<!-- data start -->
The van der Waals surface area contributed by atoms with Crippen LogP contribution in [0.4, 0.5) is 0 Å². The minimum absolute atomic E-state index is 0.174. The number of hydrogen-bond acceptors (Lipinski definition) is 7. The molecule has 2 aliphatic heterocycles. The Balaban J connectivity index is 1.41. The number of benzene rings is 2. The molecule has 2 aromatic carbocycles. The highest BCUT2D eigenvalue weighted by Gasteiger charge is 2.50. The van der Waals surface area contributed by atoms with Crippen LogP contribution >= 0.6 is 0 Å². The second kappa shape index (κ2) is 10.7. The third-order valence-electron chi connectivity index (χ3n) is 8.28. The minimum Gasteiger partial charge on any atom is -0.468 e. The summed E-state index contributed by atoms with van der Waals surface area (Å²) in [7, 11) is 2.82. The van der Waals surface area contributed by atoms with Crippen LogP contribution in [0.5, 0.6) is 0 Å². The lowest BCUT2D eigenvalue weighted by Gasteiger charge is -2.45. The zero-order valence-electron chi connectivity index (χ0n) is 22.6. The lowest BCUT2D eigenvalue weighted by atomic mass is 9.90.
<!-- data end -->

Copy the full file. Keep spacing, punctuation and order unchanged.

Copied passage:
The van der Waals surface area contributed by atoms with Crippen LogP contribution in [0.4, 0.5) is 0 Å². The minimum absolute atomic E-state index is 0.174. The number of hydrogen-bond acceptors (Lipinski definition) is 7. The molecule has 2 aliphatic heterocycles. The Balaban J connectivity index is 1.41. The number of benzene rings is 2. The molecule has 2 aromatic carbocycles. The highest BCUT2D eigenvalue weighted by Gasteiger charge is 2.50. The van der Waals surface area contributed by atoms with Crippen LogP contribution >= 0.6 is 0 Å². The second kappa shape index (κ2) is 10.7. The third-order valence-electron chi connectivity index (χ3n) is 8.28. The minimum Gasteiger partial charge on any atom is -0.468 e. The summed E-state index contributed by atoms with van der Waals surface area (Å²) in [7, 11) is 2.82. The van der Waals surface area contributed by atoms with Crippen LogP contribution in [0.5, 0.6) is 0 Å². The lowest BCUT2D eigenvalue weighted by Gasteiger charge is -2.45. The zero-order valence-electron chi connectivity index (χ0n) is 22.6. The lowest BCUT2D eigenvalue weighted by atomic mass is 9.90.